Cherry Barb

Cherry Barb
Cherry Barb
Cherry Barb Male & Female
Cherry Barb Male & Female

Cherry Barbs make fantastic aquarium subjects for their colour, hardiness, tolerance of varied water conditions and peaceful nature when kept in schools of 6 or more.

Common Name(s) : Cherry Barb
Family : Cyprinidae
Genus: Puntius
Species : Puntius titteya

Origin : Sri Lanka
PH : 6.5 – 7.5
Hardness : Soft to Hard
Temperature : 18 – 28°C / 64–82°F
Maximum Size : 5cm / 2 inches
Lifespan : 5 years
Aggression Level : Low-Medium (3.5/10)
Recommended Tank Size : 30 Litres +
Strata : Bottom Half


The Cherry Barb is an elongated fish with a relatively compressed body. It reaches 5 cm or pproximately 2 inches in length.

It is fawn-coloured on top with a slight greenish sheen. Its sides and belly have gleaming silver highlights. A horizontal stripe extends from the tip of the snout through the eye to the base of the caudal fin.

The male is more of a deeper red than the female, becoming very deep red in color when breeding. The dominant male often has the darker colours a down the sides as the females have two pinkish colour stripes down their sides also becoming darker when ready to breed.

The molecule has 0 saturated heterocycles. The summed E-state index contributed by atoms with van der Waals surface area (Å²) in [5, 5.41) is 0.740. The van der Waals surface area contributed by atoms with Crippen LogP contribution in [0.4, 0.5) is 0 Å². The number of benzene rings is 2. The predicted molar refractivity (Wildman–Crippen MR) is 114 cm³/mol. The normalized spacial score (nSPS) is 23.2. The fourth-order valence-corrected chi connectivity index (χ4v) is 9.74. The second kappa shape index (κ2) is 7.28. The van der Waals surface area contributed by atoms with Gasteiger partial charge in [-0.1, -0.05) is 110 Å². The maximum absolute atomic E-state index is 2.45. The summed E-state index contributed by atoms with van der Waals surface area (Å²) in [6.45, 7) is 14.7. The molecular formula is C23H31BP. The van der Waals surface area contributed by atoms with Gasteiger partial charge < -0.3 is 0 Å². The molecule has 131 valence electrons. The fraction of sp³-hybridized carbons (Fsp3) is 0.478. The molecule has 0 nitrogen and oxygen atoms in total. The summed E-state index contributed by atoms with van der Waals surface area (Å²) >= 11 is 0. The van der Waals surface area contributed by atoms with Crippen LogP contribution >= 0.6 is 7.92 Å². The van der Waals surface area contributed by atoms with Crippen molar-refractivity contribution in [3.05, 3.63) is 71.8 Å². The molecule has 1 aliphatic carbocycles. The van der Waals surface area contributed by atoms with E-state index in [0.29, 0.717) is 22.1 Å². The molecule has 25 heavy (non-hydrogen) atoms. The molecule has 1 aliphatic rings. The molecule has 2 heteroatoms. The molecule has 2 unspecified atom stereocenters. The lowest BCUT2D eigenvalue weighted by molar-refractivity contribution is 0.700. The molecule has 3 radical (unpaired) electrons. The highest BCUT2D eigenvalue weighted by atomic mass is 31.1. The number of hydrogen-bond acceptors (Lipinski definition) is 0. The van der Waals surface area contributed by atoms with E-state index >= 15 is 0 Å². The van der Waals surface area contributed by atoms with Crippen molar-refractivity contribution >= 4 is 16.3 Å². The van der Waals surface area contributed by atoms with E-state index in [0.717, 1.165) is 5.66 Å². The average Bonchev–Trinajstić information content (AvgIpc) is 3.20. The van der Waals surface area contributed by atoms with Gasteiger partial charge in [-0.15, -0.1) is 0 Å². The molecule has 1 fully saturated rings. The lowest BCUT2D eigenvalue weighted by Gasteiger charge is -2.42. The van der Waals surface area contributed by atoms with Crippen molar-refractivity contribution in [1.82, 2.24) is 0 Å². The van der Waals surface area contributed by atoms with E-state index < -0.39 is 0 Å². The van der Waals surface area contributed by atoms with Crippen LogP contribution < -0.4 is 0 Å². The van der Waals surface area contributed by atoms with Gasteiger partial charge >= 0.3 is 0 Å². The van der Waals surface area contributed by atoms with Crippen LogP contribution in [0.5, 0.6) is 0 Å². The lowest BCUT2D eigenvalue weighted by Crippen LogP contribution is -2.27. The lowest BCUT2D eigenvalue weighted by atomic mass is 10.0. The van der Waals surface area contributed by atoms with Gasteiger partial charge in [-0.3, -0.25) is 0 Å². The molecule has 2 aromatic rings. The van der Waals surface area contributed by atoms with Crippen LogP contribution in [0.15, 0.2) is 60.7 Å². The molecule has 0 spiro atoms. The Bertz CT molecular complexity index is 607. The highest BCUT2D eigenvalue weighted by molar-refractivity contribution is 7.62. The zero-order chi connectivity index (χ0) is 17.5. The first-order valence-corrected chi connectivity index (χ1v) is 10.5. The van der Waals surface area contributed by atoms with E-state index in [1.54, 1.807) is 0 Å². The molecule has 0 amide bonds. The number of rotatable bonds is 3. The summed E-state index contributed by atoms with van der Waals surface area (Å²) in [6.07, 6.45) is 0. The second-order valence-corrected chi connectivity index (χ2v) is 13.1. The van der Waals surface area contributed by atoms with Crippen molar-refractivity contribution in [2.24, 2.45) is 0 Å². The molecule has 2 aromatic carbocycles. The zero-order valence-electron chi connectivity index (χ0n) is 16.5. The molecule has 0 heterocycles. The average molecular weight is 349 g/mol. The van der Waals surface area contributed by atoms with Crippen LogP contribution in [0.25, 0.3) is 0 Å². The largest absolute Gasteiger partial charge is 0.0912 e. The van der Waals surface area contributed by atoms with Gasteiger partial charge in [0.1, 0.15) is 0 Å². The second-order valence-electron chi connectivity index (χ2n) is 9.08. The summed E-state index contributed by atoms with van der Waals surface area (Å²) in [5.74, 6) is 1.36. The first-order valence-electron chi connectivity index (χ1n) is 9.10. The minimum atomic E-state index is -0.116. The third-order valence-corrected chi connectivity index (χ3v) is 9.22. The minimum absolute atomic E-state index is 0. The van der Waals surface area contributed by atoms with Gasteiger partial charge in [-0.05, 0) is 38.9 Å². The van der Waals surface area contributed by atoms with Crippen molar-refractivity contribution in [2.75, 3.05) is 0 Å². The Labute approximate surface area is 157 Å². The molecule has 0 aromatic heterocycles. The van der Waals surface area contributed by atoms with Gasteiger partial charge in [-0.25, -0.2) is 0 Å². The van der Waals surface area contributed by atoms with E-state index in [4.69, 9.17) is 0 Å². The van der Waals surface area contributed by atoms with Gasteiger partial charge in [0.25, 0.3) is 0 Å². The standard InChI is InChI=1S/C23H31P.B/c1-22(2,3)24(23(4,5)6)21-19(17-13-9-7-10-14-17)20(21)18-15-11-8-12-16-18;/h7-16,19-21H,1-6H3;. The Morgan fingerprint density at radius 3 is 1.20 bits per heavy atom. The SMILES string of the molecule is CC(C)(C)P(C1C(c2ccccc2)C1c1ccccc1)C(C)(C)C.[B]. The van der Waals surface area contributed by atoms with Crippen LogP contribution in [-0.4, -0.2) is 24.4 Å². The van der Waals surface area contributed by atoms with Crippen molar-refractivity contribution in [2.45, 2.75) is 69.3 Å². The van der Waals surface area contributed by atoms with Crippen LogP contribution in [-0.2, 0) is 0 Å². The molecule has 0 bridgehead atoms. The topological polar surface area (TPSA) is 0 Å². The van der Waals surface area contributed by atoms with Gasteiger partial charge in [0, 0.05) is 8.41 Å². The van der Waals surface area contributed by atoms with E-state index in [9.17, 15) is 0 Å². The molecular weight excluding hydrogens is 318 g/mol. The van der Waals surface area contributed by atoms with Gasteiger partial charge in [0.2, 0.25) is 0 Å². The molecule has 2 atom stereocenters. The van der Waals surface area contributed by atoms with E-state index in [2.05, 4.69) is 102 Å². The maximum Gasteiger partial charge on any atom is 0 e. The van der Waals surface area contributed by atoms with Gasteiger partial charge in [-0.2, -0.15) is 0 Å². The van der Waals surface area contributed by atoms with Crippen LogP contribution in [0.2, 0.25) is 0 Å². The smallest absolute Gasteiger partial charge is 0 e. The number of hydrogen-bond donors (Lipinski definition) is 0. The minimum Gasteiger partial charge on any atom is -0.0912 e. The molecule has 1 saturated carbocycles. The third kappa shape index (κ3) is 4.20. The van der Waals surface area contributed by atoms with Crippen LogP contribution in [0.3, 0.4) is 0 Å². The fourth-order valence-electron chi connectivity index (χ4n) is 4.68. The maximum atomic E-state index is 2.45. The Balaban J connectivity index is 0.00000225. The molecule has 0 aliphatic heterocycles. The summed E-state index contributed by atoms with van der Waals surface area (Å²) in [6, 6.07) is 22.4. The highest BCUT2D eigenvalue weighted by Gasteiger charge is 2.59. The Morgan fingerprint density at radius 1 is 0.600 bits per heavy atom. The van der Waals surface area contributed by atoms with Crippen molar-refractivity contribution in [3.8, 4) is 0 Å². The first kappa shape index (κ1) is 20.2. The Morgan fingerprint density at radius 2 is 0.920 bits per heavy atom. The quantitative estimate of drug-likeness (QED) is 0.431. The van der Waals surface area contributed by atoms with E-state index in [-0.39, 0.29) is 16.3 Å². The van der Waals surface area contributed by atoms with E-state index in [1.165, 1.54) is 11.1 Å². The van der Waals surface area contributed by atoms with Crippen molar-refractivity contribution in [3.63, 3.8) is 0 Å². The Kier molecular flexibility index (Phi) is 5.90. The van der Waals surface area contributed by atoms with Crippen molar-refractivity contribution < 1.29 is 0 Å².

Provide rocks, large pieces of driftwood, live or fake plants etc for lots of cover


  • Angelfish
  • Dwarf Cichlids
  • Bristlenose
  • Corydoras
  • Danios
  • Siamese Flying Fox
  • Loaches
  • Mollies
  • Platys
  • Rainbows
  • Rasboras
  • Sharks
  • Silver Dollars
  • Snails
  • Swordtails
  • Tetras


Omnivores – Frozen, Live, Flakes, Pellets, Vegetables


Male Cherry Barbs are generally slender in shape and more brightly coloured than females – particularly whilst breeding they tend to go an even brighter red colour. Females are also recognized by their fuller abdomen particularly when in spawning condition.

Barbs will readily breed in an aquarium. To successfully breed Cherry Barbs you might like to set up a separate densely planted tank and after the eggs have been scattered (usually 200 to 300 of them!!) the adults should be removed as Barbs have a tendency to eat their own eggs.

During breeding, a male will swim just behind the female, chasing away rival males. The female will spawn the eggs and scatter them on plants and on the substrate. The eggs will hatch in one to two days and the fry are free-swimming after two more days. After five weeks, the fry will be about 1 cm long and easily identifiable as cherry barbs.


Cherry Barbs do enjoy a densely planted aquarium. They can be a shy fish and will enjoy the cover of a canopy.
Barbs are hardy, active and mostly a peaceful fish that are best kept in groups in a community tank.
Barbs are known to nip at fins therefore it is best not to keep them with long finned fish and also with small slow moving fish. Provide enough fish to school and the fin nipping tendency will be lessened.